Feb 11

Let’s hope my excess confidence will numb my fear! What if it doesn’t?

This article in Science Daily refers to the subtle dosage of confidence involved in making a good decision; a balance between “too much” and “not enough” that leaves little space at the only time action is possible: the present.
To better understand the mechanisms involved, let’s return to the word confidence from the Latin confido, confidere: to trust. Confidence is, therefore, not something decreed but is a personal feeling that evolves over time, with the decisions we make. Fear and trust feed on each other. More of one means less of the other…
Why does being overly self-confident weaken our ability to make decisions? How can our certitudes lead us astray when we need our beliefs if we are to commit to something, create and be audacious? How can we let go of doubt without latching on to paralyzing convictions? Where is the limit?

The greater our experience of life, the more our mind piles up emotional memories that forge a reading grid, made up of perceptions and short-cuts collected over time.
Now the very principle of this stock of emotional memories (emotion: from the Latin motere) is to set us in motion: decide better in order to act… Our crazy hope is to believe that with this known past (or rather perceived past) we will be able to shed enough light on a future that is, by nature, unknown, uncertain, irrational and complex. What a paradox it is to decide, in the present, on a future plan developed from past experiences! It’s scary… and there are good reasons to be afraid!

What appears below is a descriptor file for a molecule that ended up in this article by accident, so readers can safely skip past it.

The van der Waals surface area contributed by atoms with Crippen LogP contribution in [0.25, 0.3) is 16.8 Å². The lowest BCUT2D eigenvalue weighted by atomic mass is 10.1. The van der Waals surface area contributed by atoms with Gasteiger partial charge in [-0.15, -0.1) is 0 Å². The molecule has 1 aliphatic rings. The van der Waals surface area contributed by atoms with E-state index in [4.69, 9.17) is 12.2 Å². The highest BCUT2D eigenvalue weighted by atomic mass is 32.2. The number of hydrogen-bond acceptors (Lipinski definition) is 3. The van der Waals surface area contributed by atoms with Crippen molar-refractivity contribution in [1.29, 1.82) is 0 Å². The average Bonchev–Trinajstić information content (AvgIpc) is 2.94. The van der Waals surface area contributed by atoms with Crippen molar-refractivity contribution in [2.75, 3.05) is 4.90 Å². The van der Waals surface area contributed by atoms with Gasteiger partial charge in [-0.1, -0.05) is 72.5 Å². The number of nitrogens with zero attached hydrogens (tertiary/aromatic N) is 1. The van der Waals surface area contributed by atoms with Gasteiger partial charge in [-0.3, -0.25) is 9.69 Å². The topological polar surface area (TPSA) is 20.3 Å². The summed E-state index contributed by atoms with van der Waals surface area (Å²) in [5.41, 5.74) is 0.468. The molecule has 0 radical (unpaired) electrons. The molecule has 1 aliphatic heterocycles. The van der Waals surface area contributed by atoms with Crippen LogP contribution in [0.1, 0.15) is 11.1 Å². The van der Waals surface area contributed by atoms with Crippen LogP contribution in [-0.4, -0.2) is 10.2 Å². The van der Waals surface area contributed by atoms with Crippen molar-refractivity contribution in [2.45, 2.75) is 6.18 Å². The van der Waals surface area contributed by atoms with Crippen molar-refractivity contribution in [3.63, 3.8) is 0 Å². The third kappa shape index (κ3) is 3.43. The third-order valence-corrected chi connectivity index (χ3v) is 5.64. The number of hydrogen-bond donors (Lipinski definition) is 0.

Too much self-confidence is one of the many illusions driven by our ego wanting to show off some muscle when it is just displaying its fears. Burying fears in overconfidence is hoping that “everything will be fine”, “it’s going to work, I’m sure of it, I know it will!”
Business, competitive sports, love, relationships with others… in every case an excess of certitude isolates us from the other, blinded by the fear of failure.
Being too sure of ourselves cuts us off from our situational intelligence, discernment, quick thinking, adaptability… The turbo engine pushed by past experiences and driven by our ego has us hurling into the wall of our certitudes.

Hoping to force a way through a complex system is sheer madness, just like staying glued to your fears based on the past.

So how can we make our own way without letting these two mindsets go too far? What if a questioning mind allowed us to revisit our reality from an alternative perspective?

Further to the article on work by Pascal Molenberghs, Fynn-Mathis Trautwein, Anne Böckler, Tania Singer, and Philipp Kanske.

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